Balloons have a devastating impact on wildlife and the environment. Helium balloons climb until the atmosphere and then slowly deflate falling on the land and in the vast oceans. This is the main reason why balloons is clearly considered litter. The Queensland government spends a considerable amount of money collecting a growing number of balloons off beaches, hiking trails and in the middle of the ocean. Balloons are often swallowed by turtles, birds, dolphins and whales getting lodged in the digestive tract and causing, in most of the cases, death. As a consequence, every year millions of animals die around the globe due to ingestion of balloons.
In addition, Helium is the second most abundant element in the planet but this is not a reason to continue wasting tons of this gas every year until our stock is at risk of burning out. Probably, in the future, our grandchildren will not believe that we have used such an important gas to fill balloons. For this reason, our community should not be wasting such a precious gas on non-essential purposes such as party decoration.
Unfortunately, the world’s reserve of helium is fast depleting and most experts are predicting that we will run out of the element within the next 25 to 40 years. Scientist warn that helium is becoming so scarce that its use in balloons has to be limited or stopped. Helium is used mostly in hospitals for keeping magnets cool in MRI scanners and is mixed with oxygen to aid the breathing of the seriously ill and newborn babies. It has been reported that the use of helium resources for filling party balloons constituted up to 10% of global helium consumption in 2009 (Wothers, Royal Institute Christmas lectures, 2012). For this reason, this element should be properly managed and only used for scientific and medical purposes.
The Canadian government no longer allows the release of balloons in public festivities and most of the states of the USA have also banned balloon release. European members have banned or put restriction on the sales and use of helium balloons. In Australia, NSW have also banned the release of the helium balloon in private festivities such as wedding or birthday parties and offenders are penalized with a $200 fine. Based on discussions with a number of governments that have already instigated a ban, it seems that this action has been most successful in preventing the well-known consequences of helium balloons.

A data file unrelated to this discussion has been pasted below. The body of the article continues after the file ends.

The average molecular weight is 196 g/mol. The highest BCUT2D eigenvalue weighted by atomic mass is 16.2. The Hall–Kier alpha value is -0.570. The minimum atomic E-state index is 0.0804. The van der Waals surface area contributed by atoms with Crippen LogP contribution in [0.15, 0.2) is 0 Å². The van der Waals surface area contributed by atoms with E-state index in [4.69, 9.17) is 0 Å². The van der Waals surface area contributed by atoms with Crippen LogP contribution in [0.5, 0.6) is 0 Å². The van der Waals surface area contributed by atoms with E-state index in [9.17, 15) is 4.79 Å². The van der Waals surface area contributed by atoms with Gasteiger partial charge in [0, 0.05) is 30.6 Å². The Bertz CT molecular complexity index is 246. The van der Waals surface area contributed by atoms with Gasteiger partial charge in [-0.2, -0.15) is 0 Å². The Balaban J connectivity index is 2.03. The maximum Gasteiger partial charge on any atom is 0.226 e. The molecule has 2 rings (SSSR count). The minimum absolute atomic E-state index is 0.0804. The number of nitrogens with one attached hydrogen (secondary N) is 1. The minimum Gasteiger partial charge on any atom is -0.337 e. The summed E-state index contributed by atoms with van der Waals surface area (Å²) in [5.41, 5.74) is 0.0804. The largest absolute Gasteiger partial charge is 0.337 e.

Millions of balloons get released into the skies in many celebrations every year. This means that there are millions of deflated balloons littering the ocean floors and countryside throughout Australia and the rest of the world. The impressive visual impact of thousands of balloons being released into the sky may last a few minutes, but the impact on wildlife and the marine environment may last many months with potentially harmful and fatal consequences. Mass releases of balloons are a symbol of wasteful society, while smaller release and balloon races, result in a high number of litter that require different kind of resources to clean it up.
Also, we must therefore look for other ways to conserve this non-renewable resource. Helium cannot be made artificially and it is produced by separating it from natural gas. The scarcity of Helium is a really serious issue and once it is realized in the atmosphere it is gone forever. Helium supplies are limited and we should not be filling balloons with it and sending it into the atmosphere to be wasted when supplies are getting low.
KQB’s campaign have had an important impact, either in discouraging the release of helium balloons in Queensland or at least awareness of issues for consumers to take into account purchasing them. However, KQB aim to ban the release of helium balloons in Queensland with an appropriate penalty to ensure that the use of helium is minimized by citizens and controlled by the Queensland Government.
To get this important purpose, Keep Queensland Beautiful needs the support of our community to gather the most possible signatures in this E-Petition: